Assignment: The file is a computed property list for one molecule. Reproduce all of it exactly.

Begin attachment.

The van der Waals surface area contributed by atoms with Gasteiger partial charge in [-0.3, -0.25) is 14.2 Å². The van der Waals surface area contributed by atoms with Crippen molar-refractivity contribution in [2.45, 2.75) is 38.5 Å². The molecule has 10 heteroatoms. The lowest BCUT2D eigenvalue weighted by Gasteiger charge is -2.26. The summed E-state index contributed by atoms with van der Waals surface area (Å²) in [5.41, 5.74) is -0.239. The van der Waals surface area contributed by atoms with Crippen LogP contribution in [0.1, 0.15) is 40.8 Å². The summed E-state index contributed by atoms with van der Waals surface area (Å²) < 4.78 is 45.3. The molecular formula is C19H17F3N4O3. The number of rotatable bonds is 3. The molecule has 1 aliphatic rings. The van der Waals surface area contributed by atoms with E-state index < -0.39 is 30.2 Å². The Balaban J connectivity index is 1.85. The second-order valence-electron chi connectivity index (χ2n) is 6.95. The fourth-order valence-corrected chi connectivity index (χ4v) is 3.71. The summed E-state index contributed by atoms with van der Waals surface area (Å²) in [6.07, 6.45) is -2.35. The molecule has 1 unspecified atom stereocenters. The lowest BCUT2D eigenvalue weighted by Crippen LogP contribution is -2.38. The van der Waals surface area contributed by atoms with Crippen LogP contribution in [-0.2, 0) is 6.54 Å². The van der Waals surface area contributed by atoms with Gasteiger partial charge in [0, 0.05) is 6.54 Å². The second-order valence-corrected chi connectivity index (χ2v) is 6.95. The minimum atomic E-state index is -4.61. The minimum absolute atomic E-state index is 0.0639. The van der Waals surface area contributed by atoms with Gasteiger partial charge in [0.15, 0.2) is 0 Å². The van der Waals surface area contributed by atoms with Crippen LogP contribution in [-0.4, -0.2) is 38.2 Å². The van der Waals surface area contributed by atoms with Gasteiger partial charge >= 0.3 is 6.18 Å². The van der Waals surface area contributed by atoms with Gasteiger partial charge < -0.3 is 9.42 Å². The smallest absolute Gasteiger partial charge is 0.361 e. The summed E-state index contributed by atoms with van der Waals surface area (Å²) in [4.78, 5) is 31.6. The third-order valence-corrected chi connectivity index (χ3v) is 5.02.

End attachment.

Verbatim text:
The van der Waals surface area contributed by atoms with Gasteiger partial charge in [-0.3, -0.25) is 14.2 Å². The van der Waals surface area contributed by atoms with Crippen molar-refractivity contribution in [2.45, 2.75) is 38.5 Å². The molecule has 10 heteroatoms. The lowest BCUT2D eigenvalue weighted by Gasteiger charge is -2.26. The summed E-state index contributed by atoms with van der Waals surface area (Å²) in [5.41, 5.74) is -0.239. The van der Waals surface area contributed by atoms with Crippen LogP contribution in [0.1, 0.15) is 40.8 Å². The summed E-state index contributed by atoms with van der Waals surface area (Å²) < 4.78 is 45.3. The molecular formula is C19H17F3N4O3. The number of rotatable bonds is 3. The molecule has 1 aliphatic rings. The van der Waals surface area contributed by atoms with E-state index < -0.39 is 30.2 Å². The Balaban J connectivity index is 1.85. The second-order valence-electron chi connectivity index (χ2n) is 6.95. The fourth-order valence-corrected chi connectivity index (χ4v) is 3.71. The summed E-state index contributed by atoms with van der Waals surface area (Å²) in [6.07, 6.45) is -2.35. The molecule has 1 unspecified atom stereocenters. The lowest BCUT2D eigenvalue weighted by Crippen LogP contribution is -2.38. The van der Waals surface area contributed by atoms with Crippen LogP contribution in [-0.2, 0) is 6.54 Å². The van der Waals surface area contributed by atoms with Gasteiger partial charge in [0, 0.05) is 6.54 Å². The second-order valence-corrected chi connectivity index (χ2v) is 6.95. The minimum atomic E-state index is -4.61. The minimum absolute atomic E-state index is 0.0639. The van der Waals surface area contributed by atoms with Gasteiger partial charge in [0.15, 0.2) is 0 Å². The van der Waals surface area contributed by atoms with Crippen LogP contribution in [-0.4, -0.2) is 38.2 Å². The van der Waals surface area contributed by atoms with Gasteiger partial charge >= 0.3 is 6.18 Å². The van der Waals surface area contributed by atoms with Gasteiger partial charge < -0.3 is 9.42 Å². The smallest absolute Gasteiger partial charge is 0.361 e. The summed E-state index contributed by atoms with van der Waals surface area (Å²) in [4.78, 5) is 31.6. The third-order valence-corrected chi connectivity index (χ3v) is 5.02.